The essays in this volume explain how financial inflation shifts banking and financial markets towards more speculative activity, changing the financial structure of the ecomy and corroding the social and political values that underlie welfare state capitalism. The essays begin with an article that was published in the Financial Times that highlights the problems of excess debt, which emerges when financial inflation exceeds the rate at which prices and incomes are rising. Subsequent essays examine the consequences of this for money and international financial, and for financial and accounting techniques such as financial invation, goodwill and leverage. Among them are critical essays on the role that finance theory has played in covering up the problems caused by finance. These include a portrait of the pioneer of modern finance theorist Fischer Black. Further essays discuss the role of finance in ecomic inequality, fostering a new political, social and ecomic divide between the asset-rich and the asset-poor as the housing market (and asset markets in general) become the new 'welfare state of the middle classes'. A final group of essays looks at how financial inflation finally broke down and financial crisis broke out. A previously unpublished essay examines the limitations of central banks in securing financial stability, while two concluding essays discuss the role of international business in transmitting the crisis around the world, and how developing countries become affected by the crisis.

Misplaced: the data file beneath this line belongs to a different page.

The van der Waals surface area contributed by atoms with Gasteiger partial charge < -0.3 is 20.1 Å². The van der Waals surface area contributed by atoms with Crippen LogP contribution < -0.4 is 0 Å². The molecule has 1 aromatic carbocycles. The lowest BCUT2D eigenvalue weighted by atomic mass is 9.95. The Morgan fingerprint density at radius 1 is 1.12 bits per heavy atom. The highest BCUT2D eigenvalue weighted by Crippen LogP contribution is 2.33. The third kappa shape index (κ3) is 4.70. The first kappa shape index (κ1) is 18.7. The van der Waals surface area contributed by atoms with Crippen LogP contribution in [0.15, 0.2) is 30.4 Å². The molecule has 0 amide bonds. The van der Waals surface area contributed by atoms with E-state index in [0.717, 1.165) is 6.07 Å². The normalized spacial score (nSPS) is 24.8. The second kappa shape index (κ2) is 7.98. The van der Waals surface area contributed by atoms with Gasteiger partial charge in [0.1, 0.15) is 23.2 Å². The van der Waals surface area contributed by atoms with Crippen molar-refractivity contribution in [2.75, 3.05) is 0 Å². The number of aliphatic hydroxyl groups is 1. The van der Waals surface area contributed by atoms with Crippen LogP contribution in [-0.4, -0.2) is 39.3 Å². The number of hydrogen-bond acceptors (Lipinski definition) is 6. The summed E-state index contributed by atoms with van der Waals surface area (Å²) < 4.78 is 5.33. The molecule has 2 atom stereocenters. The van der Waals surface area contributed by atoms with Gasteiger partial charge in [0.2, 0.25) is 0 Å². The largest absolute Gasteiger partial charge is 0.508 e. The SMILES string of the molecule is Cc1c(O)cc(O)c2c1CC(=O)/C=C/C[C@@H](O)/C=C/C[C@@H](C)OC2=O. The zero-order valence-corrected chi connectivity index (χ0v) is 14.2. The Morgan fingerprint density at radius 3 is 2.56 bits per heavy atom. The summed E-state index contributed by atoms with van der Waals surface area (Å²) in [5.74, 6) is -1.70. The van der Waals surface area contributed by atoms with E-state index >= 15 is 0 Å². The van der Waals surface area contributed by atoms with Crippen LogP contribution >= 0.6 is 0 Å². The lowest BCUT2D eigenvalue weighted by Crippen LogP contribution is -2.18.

Jan Toporowski is Reader in Economics and Chair of the Economics Department at the School of Oriental and African Studies, University of London. He studied Economics at Birkbeck College, University of London and at the University of Birmingham. Jan Toporowski has worked in fund management, international banking and central banking.